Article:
Varangians (vərănˈjēənz) [key], name given by Slavs and Byzantine Greeks to Scandinavians who began to raid the eastern shores of the Baltic and penetrate Eastern Europe by the 9th cent. Their leader, Rurik, established himself at Novgorod in 862, thus laying the traditional foundation for Kievan Rus. The Varangians, some of whom were known also as Rus or Rhos, made their way down the Dnieper and established the great trade route from Kiev to Byzantium. In the 9th and 10th cent. they repeatedly threatened Constantinople. During the 10th and 11th cent. they served as soldiers of East Slavic princes, but they gradually merged with the Slavs, adopting Slavic culture. Other Varangians served as mercenary troops to the emperors at Constantinople. Varangian migrations paralleled those of the Norsemen and Vikings in the West.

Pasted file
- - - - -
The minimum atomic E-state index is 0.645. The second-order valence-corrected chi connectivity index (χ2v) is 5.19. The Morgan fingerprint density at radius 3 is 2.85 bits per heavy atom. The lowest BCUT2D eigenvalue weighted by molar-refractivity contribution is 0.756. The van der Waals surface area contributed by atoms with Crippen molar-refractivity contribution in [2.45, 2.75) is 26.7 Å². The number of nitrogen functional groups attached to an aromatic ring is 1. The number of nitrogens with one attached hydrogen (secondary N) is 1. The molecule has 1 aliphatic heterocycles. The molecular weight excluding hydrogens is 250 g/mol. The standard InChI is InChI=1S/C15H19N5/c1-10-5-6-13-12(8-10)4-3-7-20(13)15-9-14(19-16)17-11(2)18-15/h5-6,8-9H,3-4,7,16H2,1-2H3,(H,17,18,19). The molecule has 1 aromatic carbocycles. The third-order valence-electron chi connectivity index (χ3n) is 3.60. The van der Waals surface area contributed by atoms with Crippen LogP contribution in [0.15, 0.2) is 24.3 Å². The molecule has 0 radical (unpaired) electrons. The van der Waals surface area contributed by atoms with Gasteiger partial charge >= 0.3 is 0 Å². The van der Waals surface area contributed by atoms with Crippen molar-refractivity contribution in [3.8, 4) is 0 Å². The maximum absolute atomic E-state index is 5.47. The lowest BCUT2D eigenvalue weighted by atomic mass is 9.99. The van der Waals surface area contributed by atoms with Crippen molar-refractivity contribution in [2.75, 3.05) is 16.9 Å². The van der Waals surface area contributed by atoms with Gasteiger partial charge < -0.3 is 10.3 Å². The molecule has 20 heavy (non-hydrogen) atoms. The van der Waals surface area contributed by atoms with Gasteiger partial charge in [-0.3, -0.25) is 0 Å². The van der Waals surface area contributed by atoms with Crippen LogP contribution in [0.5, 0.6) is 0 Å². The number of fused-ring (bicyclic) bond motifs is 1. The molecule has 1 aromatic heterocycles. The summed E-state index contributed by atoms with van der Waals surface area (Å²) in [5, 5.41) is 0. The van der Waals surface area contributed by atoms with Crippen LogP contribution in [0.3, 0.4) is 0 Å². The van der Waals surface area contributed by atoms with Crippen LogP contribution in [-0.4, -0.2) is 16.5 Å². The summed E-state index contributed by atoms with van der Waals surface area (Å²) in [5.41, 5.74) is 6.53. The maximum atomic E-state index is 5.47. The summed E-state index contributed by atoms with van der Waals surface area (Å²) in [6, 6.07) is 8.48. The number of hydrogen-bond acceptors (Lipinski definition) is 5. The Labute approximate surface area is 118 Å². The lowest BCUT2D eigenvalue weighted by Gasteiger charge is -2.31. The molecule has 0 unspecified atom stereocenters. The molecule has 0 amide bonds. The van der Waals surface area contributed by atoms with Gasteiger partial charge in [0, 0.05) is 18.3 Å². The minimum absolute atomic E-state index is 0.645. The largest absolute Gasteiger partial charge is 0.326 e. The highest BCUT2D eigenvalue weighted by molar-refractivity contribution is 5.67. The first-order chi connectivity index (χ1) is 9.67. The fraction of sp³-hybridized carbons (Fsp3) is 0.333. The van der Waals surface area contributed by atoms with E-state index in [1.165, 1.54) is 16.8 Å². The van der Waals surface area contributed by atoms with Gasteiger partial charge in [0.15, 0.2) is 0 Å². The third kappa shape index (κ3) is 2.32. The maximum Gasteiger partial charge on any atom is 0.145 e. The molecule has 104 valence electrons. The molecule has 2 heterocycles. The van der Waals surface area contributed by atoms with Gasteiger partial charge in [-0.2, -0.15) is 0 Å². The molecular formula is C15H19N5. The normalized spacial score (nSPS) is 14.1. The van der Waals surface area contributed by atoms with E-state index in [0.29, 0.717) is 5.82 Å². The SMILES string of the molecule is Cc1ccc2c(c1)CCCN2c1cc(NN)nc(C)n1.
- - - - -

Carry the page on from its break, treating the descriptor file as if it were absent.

The Columbia Electronic Encyclopedia, 6th ed. Copyright © 2012, Columbia University Press. All rights reserved.

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